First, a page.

New lockdown, same economic victims: young, low-paid workers

As far as the labour market is concerned, lockdown 2 will be the same as lockdown 1: the main casualties will be young, low-paid workers employed by consumer-facing services.

Retailing, hospitality and leisure make up around one-sixth of the economy’s output and anybody working in one of those sectors is more at risk of losing their job, of being furloughed and of not having their government-supported wages topped up by their employers.

Two million in UK paid below minimum wage since Covid pandemic began

The latest survey of earnings and hours worked from the Office for National Statistics illustrates starkly why so many of Britain’s most vulnerable workers are fearful of a second lockdown, particularly if the restrictions drag on for more than a month.

While 11% of all employees were furloughed on reduced pay in April – the month that registered the biggest contraction in the economy – that figure rose to 39% for those working in accommodation and food services.

What’s more, around half of the lowest-paid workers (paid £8.72 an hour or less) were furloughed on reduced pay – compared with fewer than one in 20 higher-paid workers (paid £15.87 an hour or more).

So while the government’s furlough scheme paid 80% of wages up to a maximum of £2,500 a month, and was at least as generous as most comparable schemes in other countries, there was still a major income hit for those workers whose employers could not afford to make good the other 20%. As a result, around 2 million furloughed workers were being paid less than the £8.72 an hour minimum wage.

Clearly, a low-paid worker furloughed on 80% of their wages is a lot better off than someone who loses their job altogether, but life is still going to be a struggle. Older, higher-paid workers might have savings that they can draw upon, but the 21-year-old earning the minimum wage in a hotel is unlikely to have this option.

The TUC has said Rishi Sunak should fix the furlough scheme to ensure that nobody ends up earning less than the minimum wage. Given the Treasury’s reluctance to target particular sectors, it is highly improbable that the chancellor will go down this road.

Sunak could, however, announce that he intends to increase welfare payments when they are next uprated in April, rather than take away the temporary £20-a-week one-year boost to universal credit, which is the current default position for the government. Larry Elliott

Is Nio the new Chinese Tesla?

What’s the most popular stock among small investors and day traders? Tesla? Amazon? Apple? Microsoft? According to trading platform eToro – which claims to have 16 million users globally – those are four out of the five most traded. But sitting at the very top among traders’ affections is a small Chinese company the vast majority of people have never heard of.

The company is called Nio, a six-year-old startup based in the city of Hefei in the eastern province of Anhui, which earlier this year needed a rescue financing package to tide it over during the coronavirus pandemic. Yet today the company is valued at $45bn (£34bn) – more than Tesco and NatWest put together– and since March has given investors an extraordinary 1,400% return. No wonder day traders have been falling over themselves to buy.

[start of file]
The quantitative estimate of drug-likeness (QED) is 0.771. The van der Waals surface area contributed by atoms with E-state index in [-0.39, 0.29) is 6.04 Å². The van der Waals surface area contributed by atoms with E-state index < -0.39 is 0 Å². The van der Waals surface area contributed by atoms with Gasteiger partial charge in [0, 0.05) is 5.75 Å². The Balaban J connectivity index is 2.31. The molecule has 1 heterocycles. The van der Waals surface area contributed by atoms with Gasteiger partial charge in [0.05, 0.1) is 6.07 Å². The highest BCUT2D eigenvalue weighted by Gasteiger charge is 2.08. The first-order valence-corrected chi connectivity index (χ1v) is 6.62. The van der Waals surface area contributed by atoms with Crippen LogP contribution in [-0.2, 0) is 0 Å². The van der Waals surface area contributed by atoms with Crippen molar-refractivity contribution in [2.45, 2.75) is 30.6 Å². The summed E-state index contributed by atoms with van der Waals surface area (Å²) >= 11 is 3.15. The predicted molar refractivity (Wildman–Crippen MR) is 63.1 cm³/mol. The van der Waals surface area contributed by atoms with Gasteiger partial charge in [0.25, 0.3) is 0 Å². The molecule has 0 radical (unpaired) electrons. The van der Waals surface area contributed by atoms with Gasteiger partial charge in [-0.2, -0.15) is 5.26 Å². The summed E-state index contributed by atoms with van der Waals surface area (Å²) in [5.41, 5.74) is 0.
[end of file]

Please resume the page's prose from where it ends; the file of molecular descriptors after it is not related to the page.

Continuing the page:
So what is Nio doing that has speculators so frantically bidding up the price? The magic word is “EV”. That stands for electric vehicle, and punters reckon Nio is China’s answer to Tesla.

Nio did not sell its first car until 2018, and even now is managing to sell only 5,000 a month in China, a country where more than 2m vehicles are sold every month. Yet Nio’s stock market capitalisation (it is listed on the New York stock exchange) makes it far more valuable than Ford Motor Corporation, which last year produced 5.5m vehicles.

Nio is also in the RobinHood 100, the hotlist of stocks on the hugely popular no-commission US trading platform. Speculators lap up stories that Nio is working on a 150 kWh battery that will let its cars go 559 miles on a single charge. Yet Nio still doesn’t even have its own manufacturing plant, partnering with the Chinese state company JAC instead.

Adam Vettese, analyst at eToro, says: “Nio’s rise in the past year has been nothing short of phenomenal, particularly given the fact it was perilously close to running out of cash at the start of the year.”

Maybe Nio is the next Tesla. But it doesn’t yet sell outside China, its technology is unlikely to be ahead of Tesla, let alone competitors in Germany, South Korea and Japan. China has said it wants new energy vehicles (NEVs) to account for 25% of car sales by 2025, up from around 5% currently. Nio may be among them, but there are plenty of domestic competitors that could brush it aside. Normally financial commentators are asked to recommend “buy”, “sell” or “hold”. In Nio’s case, “take your profits” are the words that come to mind. Patrick Collinson

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